NLRB Decisions May Put NY Charter Employee Relations Under Federal Jurisdiction

Posted by on 10 / 07 / 2014 0 Reactions

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by Harold Hinds
 
National_Labor_Relations_Board_logo_-_color.jpgTwo recent legal decisions on employee relations have the potential to dramatically impact charter schools in New York.  One, which is under review and may be overturned, puts the oversight of New York’s Hyde Leadership Charter School’s unionization process under the jurisdiction of the National Labor Relations Board (NLRB) instead of the state’s Public Employee Relations Board.  The other deals with a Chicago charter school, and again found that the school’s employees were to be governed by the NLRB.
 
The significance of being overseen by the NLRB, the federal agency charged with administering labor relations law, cannot be overstated.  It affects such things as whether or not a secret ballot vote to unionize is protected, with the NLRB almost always disallowing a “card check” or signature card collection process for establishing a union.  For schools that are already unionized, the Taylor Act would no longer apply to collective bargaining efforts. 
 
Recently, the Atlantic Legal Foundation published a must-read article on this issue that provides details about how the potential changes to the laws and regulations governing charter schools might impact your school.
 
The article is formatted as a Q&A conversation between Roger Kaplan and Thomas Walsh of the law firm Jackson Lewis P.C. It outlines the possible impact of the aforementioned recent decisions by the NLRB on charter schools and charter school employees.
 
The article recaps Chicago Mathematics & Science Charter Academy,[1]  and Hyde Leadership Charter School Brooklyn[2]. In Chicago Mathematics, the NLRB decided the Illinois charter school is not a “political subdivision,” and therefore is covered by the National Labor Relations Act (NLRA), rather than the state’s labor relations laws.  In Hyde Leadership, an NLRB Regional Director, relying in great part on the Board’s reasoning in Chicago Mathematics, again found that the charter school was not a political subdivision. Accordingly, all employee relations issues are to be governed by the NLRB, not the New York Public Employees Relations Act (Taylor Act).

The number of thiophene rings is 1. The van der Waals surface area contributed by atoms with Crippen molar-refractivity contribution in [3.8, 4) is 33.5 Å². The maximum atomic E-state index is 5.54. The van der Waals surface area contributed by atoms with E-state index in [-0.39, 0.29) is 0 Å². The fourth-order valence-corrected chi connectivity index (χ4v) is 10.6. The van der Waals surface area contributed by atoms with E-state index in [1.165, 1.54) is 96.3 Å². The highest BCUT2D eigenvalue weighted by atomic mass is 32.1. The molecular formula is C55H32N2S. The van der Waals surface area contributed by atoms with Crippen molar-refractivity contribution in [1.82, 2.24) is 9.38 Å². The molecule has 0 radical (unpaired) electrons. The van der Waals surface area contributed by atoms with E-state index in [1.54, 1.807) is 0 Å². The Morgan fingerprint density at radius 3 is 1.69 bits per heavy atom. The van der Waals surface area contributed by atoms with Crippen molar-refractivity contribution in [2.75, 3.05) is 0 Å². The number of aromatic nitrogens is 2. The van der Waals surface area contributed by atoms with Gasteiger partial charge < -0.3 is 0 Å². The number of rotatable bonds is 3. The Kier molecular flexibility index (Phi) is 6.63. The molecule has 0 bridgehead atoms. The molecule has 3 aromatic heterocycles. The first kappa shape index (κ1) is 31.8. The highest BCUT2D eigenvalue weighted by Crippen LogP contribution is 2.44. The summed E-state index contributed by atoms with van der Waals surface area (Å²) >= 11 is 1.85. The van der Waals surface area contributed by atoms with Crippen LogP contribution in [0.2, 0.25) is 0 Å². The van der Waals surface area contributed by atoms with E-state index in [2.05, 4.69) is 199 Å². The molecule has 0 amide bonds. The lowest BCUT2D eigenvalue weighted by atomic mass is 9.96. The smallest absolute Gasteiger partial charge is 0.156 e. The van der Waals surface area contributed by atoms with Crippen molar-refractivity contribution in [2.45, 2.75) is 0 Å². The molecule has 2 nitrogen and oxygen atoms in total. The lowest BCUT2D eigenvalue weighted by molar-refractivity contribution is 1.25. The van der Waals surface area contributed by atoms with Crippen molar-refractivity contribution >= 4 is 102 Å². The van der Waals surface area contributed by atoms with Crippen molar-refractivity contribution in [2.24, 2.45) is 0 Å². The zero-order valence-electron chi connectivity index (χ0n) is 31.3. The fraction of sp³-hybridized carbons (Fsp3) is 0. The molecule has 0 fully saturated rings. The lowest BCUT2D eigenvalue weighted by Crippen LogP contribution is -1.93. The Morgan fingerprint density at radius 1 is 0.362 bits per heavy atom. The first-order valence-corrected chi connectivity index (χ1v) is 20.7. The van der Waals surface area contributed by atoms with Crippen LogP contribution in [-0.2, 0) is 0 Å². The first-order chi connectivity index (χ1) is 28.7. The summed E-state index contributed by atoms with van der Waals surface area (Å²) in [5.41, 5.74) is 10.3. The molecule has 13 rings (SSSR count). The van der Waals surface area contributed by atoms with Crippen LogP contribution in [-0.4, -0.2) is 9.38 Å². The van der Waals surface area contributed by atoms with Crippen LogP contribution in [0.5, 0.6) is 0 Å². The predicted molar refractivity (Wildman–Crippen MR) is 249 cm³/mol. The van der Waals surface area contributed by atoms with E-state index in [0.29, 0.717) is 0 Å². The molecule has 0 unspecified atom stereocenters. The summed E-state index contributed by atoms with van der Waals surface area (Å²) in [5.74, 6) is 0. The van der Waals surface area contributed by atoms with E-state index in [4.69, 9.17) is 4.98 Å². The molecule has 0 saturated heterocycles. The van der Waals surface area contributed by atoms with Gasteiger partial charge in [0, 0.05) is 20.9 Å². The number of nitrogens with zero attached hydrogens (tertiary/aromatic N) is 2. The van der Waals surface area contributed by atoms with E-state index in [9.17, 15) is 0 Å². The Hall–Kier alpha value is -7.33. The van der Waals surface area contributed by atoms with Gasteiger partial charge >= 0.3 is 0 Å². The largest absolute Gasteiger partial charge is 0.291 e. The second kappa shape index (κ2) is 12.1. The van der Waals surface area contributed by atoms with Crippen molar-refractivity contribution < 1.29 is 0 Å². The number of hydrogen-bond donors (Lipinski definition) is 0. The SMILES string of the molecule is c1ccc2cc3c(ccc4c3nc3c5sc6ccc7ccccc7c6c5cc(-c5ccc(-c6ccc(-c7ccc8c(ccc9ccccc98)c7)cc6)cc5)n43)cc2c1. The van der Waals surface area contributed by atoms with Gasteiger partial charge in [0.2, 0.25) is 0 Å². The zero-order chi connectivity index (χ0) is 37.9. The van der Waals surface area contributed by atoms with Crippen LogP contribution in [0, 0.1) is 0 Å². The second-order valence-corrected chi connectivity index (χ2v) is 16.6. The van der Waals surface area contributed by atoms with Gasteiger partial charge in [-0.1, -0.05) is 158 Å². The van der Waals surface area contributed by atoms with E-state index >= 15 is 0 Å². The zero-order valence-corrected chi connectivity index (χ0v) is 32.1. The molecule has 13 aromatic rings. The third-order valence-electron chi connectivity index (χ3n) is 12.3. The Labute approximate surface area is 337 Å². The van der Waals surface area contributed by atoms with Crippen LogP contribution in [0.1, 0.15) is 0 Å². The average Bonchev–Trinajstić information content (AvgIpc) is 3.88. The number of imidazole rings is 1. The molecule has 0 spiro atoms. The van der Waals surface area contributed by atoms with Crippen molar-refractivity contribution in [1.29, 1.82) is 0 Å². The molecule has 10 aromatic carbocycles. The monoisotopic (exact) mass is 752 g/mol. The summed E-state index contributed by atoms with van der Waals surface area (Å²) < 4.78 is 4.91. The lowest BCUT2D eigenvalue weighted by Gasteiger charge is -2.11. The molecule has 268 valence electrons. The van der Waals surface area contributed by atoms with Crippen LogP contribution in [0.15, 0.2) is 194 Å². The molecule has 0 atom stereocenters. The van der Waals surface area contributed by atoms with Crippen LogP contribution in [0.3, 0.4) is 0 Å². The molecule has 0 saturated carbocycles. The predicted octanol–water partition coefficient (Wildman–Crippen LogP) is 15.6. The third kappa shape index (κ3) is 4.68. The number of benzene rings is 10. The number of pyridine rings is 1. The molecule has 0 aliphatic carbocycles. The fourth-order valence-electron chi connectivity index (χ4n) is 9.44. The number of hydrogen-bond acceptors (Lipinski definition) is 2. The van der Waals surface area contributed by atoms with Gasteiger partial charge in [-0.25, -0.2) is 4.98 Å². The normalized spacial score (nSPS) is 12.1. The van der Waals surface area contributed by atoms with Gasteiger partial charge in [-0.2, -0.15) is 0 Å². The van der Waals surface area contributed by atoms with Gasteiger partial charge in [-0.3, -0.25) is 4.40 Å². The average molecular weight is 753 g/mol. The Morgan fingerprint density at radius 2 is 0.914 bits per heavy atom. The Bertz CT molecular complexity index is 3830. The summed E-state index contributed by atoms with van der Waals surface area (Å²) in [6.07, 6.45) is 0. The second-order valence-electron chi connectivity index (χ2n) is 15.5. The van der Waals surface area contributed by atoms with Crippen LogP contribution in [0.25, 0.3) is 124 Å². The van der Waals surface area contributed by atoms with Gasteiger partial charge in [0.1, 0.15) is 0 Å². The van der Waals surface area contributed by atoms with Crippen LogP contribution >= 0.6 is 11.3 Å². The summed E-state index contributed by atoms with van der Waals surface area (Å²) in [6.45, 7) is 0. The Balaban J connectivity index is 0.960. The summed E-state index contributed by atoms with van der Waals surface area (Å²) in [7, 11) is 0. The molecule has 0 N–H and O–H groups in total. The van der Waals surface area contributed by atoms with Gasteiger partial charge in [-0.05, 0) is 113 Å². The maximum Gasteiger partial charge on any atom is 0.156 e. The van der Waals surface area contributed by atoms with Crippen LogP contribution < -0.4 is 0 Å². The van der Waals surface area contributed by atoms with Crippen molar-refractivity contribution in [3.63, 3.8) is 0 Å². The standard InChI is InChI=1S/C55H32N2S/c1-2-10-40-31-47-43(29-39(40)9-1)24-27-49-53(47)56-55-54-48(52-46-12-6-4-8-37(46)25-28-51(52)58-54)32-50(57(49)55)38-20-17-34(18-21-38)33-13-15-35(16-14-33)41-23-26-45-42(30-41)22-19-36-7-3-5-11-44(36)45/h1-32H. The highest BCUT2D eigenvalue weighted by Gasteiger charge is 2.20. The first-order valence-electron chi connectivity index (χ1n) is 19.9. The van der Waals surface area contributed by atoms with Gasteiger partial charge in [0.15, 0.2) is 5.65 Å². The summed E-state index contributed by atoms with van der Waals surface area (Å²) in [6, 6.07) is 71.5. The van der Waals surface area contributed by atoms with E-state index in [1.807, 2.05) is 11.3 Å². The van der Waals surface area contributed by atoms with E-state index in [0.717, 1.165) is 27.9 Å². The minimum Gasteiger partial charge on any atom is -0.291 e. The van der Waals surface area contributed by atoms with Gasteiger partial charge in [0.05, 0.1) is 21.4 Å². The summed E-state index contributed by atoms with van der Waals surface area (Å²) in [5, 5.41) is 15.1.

Although Chicago Mathematics is not binding in New York, and Hyde Leadership is currently under review by the larger Board, both decisions have tremendous implications for charter school employees throughout New York. These decisions could mean that all State regulations governing charter school employee-relations issues in New York could be entirely preempted by federal law.
 
The authors speculate on what schools might experience if   these two decisions were to take effect in New York. For instance, there could be possible benefits from being governed by the NLRA, like the potential broadened defense of ‘protected concerted activity’, and uniformity with labor relations laws in other states.
 
The full article, as well as other information about the Atlantic Legal Foundation, can be found at https://atlanticlegal.org/newsarchive.php.

[1] Chicago Mathematics & Science Charter Academy, 359 NLRB No. 41 (Dec. 14, 2012)
[2] Hyde Leadership Charter School Brooklyn, NLRB Case No. 29-RM-12644 (May 28, 2014)

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